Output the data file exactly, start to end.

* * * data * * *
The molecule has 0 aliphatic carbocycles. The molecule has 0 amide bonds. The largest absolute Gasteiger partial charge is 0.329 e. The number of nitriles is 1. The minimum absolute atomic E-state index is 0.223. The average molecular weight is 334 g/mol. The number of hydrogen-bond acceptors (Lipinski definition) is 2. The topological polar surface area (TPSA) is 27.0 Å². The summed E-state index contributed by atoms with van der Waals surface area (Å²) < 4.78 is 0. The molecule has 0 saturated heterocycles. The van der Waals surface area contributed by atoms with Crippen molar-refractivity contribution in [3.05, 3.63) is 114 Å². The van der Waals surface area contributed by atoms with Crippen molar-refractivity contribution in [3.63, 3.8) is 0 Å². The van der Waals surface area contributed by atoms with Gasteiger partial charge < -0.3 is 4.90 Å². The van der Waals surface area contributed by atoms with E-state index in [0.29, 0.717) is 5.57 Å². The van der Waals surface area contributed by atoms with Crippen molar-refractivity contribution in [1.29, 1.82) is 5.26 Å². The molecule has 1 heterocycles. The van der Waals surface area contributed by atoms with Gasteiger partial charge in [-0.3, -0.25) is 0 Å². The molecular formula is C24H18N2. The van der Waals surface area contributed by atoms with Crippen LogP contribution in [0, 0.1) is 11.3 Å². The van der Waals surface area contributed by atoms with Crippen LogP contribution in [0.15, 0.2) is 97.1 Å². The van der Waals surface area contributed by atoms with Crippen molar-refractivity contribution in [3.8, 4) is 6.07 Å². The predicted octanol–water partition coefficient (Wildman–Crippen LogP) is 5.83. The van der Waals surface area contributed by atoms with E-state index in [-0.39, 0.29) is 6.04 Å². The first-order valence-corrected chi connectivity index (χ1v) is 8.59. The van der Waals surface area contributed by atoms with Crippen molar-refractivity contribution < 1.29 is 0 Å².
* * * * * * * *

The molecule has 0 aliphatic carbocycles. The molecule has 0 amide bonds. The largest absolute Gasteiger partial charge is 0.329 e. The number of nitriles is 1. The minimum absolute atomic E-state index is 0.223. The average molecular weight is 334 g/mol. The number of hydrogen-bond acceptors (Lipinski definition) is 2. The topological polar surface area (TPSA) is 27.0 Å². The summed E-state index contributed by atoms with van der Waals surface area (Å²) < 4.78 is 0. The molecule has 0 saturated heterocycles. The van der Waals surface area contributed by atoms with Crippen molar-refractivity contribution in [3.05, 3.63) is 114 Å². The van der Waals surface area contributed by atoms with Crippen molar-refractivity contribution in [3.63, 3.8) is 0 Å². The van der Waals surface area contributed by atoms with Gasteiger partial charge < -0.3 is 4.90 Å². The van der Waals surface area contributed by atoms with E-state index in [0.29, 0.717) is 5.57 Å². The van der Waals surface area contributed by atoms with Crippen molar-refractivity contribution in [1.29, 1.82) is 5.26 Å². The molecule has 1 heterocycles. The van der Waals surface area contributed by atoms with Gasteiger partial charge in [-0.3, -0.25) is 0 Å². The molecular formula is C24H18N2. The van der Waals surface area contributed by atoms with Crippen LogP contribution in [0, 0.1) is 11.3 Å². The van der Waals surface area contributed by atoms with Crippen LogP contribution in [0.15, 0.2) is 97.1 Å². The van der Waals surface area contributed by atoms with Crippen molar-refractivity contribution in [3.8, 4) is 6.07 Å². The predicted octanol–water partition coefficient (Wildman–Crippen LogP) is 5.83. The van der Waals surface area contributed by atoms with E-state index in [-0.39, 0.29) is 6.04 Å². The first-order valence-corrected chi connectivity index (χ1v) is 8.59. The van der Waals surface area contributed by atoms with Crippen molar-refractivity contribution < 1.29 is 0 Å².